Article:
Fake Corporate Social Media Content a Growing Problem
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As large corporations wrestle with social media platforms like Facebook and Twitter to sell their goods and services to an online, socially-interconnected audience, the temptation to write paid or fake reviews of products will grow, according to IT research firm Gartner. The company's report predicts enterprise spending on paid social media ratings and reviews would make up 10 to 15 percent of all reviews by 2014, leading to at least two Fortune 500 companies being investigated by the U.S. Federal Trade Commission (FTC) within the next two years.
"With over half of the Internet's population on social networks, organizations are scrambling for new ways to build bigger follower bases, generate more hits on videos, garner more positive reviews than their competitors and solicit likes on their Facebook pages," Jenny Sussin, senior research analyst at Gartner said in a prepared statement. "Many marketers have turned to paying for positive reviews with cash, coupons and promotions including additional hits on YouTube videos in order to pique site visitors' interests in the hope of increasing sales, customer loyalty and customer advocacy through social media word of mouth campaigns."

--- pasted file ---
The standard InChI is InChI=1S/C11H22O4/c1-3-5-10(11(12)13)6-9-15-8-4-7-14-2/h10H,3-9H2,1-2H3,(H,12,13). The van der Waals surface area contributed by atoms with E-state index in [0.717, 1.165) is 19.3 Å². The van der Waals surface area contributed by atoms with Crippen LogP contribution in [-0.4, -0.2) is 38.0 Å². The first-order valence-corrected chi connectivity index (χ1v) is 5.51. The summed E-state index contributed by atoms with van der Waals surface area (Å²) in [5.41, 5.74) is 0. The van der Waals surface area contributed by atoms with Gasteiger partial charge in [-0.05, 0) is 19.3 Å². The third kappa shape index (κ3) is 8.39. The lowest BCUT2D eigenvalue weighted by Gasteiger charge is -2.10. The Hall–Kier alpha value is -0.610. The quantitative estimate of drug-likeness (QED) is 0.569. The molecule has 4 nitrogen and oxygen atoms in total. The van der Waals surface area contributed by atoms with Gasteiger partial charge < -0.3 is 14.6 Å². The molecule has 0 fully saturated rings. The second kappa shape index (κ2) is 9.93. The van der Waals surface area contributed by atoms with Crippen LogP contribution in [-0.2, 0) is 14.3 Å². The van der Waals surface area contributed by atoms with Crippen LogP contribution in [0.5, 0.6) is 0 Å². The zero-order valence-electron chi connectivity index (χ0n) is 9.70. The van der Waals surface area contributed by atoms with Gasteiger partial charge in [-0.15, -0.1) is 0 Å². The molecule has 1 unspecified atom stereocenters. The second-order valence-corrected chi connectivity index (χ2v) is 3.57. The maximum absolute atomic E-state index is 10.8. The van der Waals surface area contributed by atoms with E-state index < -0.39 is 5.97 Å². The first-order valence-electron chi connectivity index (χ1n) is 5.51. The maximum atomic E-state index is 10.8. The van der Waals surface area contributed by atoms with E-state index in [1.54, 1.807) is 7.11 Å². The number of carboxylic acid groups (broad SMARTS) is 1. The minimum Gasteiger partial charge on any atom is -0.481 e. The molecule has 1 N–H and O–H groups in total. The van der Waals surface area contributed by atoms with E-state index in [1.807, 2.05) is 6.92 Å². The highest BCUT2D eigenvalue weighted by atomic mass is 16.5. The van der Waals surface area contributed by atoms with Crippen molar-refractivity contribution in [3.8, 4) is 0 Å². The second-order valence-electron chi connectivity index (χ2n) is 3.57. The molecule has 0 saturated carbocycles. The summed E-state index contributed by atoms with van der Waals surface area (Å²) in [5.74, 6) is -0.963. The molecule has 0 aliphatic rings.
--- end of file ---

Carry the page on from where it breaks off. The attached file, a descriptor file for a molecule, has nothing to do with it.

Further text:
In 2009, the FTC ruled that positive reviews posted to a site that do not disclaim the fact that the reviewer had been compensated amounted to false advertising, and businesses that participated in these deceptive practices could face monetary fines and public condemnation. Moreover, the practice could also inflate the purported importance of certain social networking platforms, leading to an overvaluation of advertising rates.
"Marketing, customer service and IT social media managers looking to use reviews, fans and likes to improve their brand's reputation on social media must beware of the potential negative consequences on corporate reputation and profitability," Ed Thompson, vice president and distinguished analyst at Gartner, said in a press release. "CMOs will need to weigh the longer-term risks of being caught and the associated fines and damage to reputation and balance them against the short-term potential rewards of increased business and the prevailing common business practice in their market, often regardless of ethics."